JOINT FAVORABLE REPORT
AN ACT CONCERNING THE EXCESS COST THRESHOLD AND THE COLLECTION AND REPORTING OF DATA RELATING TO SPECIAL EDUCATION EXPENDITURES.
Joint Favorable Substitute Change of Reference to Appropriations
SPONSORS OF BILL:
Senator Martin M. Looney, 11th District
REASONS FOR BILL:
This bill would gradually phase in a change to the Excess Cost threshold of the Education Cost Sharing (ECS) grant, reducing the excess cost required of a local school board on special education cost per student from 4.5 times the average per pupil to 2 times the average. That change is intended to reduce the burden on local school budgets before state support to special education pupils is added.
Proposed Substitute Bill 1056 creates a new definition for “net current expenditures per resident student”. The Substitute Bill creates a new, separate report for district special education expenditures; where the Raised Bill had the information included as part of the strategic school profile. In Section 3, language was added requiring the State Department of Education has to disaggregate data related to special education expenditures from local school districts.
RESPONSE FROM ADMINISTRATION/AGENCY:
Interim Commissioner of Education Dianna R. Wentzell: Commissioner Wentzell testified that the bill as proposed “raises concerns regarding new data reporting requirements that would substantially increase burden at the local and state level.” The commissioner welcomes the opportunity to continue to have a dialogue with the General Assembly to reach the best solution for all parties.
NATURE AND SOURCES OF SUPPORT:
Gayle Weinstein, First Selectman, Town of Weston: First Selectman Weinstein testified on behalf of the Connecticut Conference of Municipalities in support of the bill. In her testimony she remarked that, “reducing the threshold factor from 4.5 to a lower level, as proposed in SB1056, would allow the state grant to pick up more of these high costs, relieving some of the local burden.”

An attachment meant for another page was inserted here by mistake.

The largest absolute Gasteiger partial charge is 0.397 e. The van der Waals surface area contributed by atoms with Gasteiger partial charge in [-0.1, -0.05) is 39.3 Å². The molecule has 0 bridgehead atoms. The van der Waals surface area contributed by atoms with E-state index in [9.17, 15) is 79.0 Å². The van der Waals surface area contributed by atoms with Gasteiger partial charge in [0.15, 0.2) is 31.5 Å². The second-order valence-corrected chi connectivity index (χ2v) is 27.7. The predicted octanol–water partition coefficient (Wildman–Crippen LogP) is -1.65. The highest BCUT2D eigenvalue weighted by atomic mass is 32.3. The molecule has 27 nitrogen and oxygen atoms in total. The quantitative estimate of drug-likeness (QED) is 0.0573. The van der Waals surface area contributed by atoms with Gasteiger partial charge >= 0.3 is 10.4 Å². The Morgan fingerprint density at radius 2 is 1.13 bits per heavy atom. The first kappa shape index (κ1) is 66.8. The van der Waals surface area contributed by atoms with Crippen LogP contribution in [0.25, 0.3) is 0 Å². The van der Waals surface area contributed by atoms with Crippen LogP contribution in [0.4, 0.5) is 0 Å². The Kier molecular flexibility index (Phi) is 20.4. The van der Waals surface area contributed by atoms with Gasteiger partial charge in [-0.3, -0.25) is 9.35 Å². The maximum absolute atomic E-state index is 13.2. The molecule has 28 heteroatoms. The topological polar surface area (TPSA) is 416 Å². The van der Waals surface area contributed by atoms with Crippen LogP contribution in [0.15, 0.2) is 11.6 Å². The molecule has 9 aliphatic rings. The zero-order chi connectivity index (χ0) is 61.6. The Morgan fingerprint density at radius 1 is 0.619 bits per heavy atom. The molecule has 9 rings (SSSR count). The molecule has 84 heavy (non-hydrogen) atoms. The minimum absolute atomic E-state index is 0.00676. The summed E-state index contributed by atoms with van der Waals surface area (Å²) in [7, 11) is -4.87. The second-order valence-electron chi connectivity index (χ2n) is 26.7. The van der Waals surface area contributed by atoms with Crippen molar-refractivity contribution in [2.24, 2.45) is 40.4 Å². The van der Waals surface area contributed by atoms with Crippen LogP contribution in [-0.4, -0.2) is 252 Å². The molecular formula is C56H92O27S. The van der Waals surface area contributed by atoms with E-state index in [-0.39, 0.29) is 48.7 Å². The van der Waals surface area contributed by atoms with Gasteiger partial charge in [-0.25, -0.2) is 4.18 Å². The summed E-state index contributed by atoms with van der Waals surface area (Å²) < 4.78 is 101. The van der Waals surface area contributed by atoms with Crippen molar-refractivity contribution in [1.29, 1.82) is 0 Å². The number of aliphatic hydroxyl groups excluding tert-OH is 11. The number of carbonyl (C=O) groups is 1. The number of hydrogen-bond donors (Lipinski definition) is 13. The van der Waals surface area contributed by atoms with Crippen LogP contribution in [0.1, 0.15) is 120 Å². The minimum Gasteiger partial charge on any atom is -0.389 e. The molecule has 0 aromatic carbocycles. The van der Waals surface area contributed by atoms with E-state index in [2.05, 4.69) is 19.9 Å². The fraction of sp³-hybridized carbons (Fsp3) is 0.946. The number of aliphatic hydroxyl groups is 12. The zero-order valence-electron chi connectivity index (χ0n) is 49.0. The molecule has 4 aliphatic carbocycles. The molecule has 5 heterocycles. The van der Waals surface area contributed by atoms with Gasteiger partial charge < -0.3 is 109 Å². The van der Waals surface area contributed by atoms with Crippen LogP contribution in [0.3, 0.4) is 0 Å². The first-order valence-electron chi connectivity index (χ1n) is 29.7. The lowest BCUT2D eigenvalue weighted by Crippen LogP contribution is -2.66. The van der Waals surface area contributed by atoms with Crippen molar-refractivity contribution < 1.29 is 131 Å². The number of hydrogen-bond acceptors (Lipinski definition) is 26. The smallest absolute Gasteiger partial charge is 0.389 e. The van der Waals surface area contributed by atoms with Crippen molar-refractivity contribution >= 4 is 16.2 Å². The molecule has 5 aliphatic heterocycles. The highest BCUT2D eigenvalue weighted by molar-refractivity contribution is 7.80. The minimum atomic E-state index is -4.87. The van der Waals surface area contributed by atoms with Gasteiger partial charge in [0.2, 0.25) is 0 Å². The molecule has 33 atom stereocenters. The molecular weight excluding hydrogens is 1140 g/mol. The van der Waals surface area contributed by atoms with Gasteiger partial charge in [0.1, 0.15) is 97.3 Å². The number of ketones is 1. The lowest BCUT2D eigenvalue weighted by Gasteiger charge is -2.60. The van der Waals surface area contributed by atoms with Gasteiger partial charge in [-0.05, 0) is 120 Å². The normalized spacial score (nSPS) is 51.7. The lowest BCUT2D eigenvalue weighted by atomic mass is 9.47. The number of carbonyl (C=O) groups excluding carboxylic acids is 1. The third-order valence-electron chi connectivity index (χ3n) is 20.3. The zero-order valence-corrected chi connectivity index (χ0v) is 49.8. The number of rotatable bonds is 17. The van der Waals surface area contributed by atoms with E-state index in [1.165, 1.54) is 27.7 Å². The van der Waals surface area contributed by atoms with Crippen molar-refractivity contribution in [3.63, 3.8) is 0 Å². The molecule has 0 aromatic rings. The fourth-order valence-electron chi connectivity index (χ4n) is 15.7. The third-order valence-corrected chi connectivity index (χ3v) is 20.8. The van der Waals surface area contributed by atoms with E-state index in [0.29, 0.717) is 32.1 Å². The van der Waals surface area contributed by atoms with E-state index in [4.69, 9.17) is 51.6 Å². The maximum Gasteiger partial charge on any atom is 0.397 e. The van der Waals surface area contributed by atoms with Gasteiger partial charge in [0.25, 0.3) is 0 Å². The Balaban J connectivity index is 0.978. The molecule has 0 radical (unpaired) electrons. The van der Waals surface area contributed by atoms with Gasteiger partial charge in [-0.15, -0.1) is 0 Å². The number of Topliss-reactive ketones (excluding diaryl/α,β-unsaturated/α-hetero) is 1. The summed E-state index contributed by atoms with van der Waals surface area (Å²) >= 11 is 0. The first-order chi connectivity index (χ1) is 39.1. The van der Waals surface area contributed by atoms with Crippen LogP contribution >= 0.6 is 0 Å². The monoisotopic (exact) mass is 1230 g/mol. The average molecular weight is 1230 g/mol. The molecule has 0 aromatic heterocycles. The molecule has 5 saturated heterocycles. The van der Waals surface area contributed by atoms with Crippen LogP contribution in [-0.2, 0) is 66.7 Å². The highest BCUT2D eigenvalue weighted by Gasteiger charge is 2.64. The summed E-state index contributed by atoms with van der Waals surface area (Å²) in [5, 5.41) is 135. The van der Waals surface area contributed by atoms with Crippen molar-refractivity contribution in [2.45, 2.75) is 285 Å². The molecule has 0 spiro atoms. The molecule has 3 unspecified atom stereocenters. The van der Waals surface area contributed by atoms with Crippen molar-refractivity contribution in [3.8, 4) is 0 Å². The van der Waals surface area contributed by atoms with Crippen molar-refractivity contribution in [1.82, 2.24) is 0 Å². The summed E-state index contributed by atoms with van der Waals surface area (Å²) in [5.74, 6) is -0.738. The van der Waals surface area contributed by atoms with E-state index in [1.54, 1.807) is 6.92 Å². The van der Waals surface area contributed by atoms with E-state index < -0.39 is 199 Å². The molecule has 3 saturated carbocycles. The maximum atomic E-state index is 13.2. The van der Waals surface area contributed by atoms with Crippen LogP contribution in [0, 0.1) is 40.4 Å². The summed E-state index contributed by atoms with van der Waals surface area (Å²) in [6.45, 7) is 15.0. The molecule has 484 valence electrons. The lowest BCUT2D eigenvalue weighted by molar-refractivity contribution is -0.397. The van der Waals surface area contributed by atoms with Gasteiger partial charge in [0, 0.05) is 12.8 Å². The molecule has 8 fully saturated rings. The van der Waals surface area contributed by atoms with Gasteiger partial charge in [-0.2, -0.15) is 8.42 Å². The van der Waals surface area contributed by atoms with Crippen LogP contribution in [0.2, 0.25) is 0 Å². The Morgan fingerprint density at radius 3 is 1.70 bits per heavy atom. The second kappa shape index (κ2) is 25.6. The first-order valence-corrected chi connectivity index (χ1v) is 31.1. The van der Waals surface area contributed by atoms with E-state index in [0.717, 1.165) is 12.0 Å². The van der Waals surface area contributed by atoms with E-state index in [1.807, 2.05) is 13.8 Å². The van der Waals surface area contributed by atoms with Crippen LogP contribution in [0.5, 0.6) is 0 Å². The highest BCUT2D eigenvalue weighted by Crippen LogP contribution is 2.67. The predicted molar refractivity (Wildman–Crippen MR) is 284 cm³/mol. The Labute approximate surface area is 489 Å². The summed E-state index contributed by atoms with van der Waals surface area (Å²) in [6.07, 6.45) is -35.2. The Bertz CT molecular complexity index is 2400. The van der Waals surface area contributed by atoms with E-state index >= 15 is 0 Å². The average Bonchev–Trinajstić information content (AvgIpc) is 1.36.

Betsy Gara, Executive Director, Connecticut Council of Small Towns: COST supports the bill because the changing costs associated with special education create difficulty in managing local budgets. Passage of the bill would help towns receive a greater share of special education funding and begin to stabilize education costs.
Connecticut Association of Boards of Education: CABE supports the bill but strongly urged that the cap on the special education cost grant be removed to provide additional relief to school districts. Their testimony remarks that the grant's safety net is destroyed by the cap and, “reduces the ability of school districts to serve the needs of all students enrolled in the district, and creates fiscal uncertainty at the local level.”
Randy Collins, Connecticut Association of Public School Superintendents: Mr. Collins and CAPSS support the bill and cited the growing lack of funding in state and federal grants and the cap in the ECS Grant to special education as a burden on school districts. “Which the timeline proposed in S.B. 1056 is far out into the future and CAPSS would have liked a more rapid redefinition of excess cost...this bill if signed into law will at least provide some stability and assurance to our school systems that things will change.”
Jeff Leake, Vice President, Connecticut Education Association: Mr. Leake and the CEA support, with qualifications, the bill. The CEA recognizes the burden that special education costs currently have put on school budgets.
Kenneth Feder, Connecticut Voices for Children: Mr. Feder testified in support of the bill. Connecticut Voices for Children noted that the bill would begin to make distribution of aid more equitable because, “towns with many low-cost special education students would receive more comparable reimbursement to towns with a small number of high-cost special education students.”
Patricia Charles, Superintendent of Middletown Schools: Ms. Charles supports the bill testifying to the uncertainty placed on school districts because of the cap on reimbursements.
NATURE AND SOURCES OF OPPOSITION:
Jim Finley, Connecticut Coalition for Justice in Education Funding: Mr. Finley objected to the bill on the grounds that the State's failure to commit in the biennium to fully fund ECS will lead to the bill's failure and that the bill was a promise for funding in future budgets that “kicked the can down the road.” The CCJEF is not optimistic testifying that “when the time comes to implement…it's likely the statute will again be amended – and/or the cap on the Excess Cost Grant will negate any relief.”
Reported by: Joshua Flores, Assistant Clerk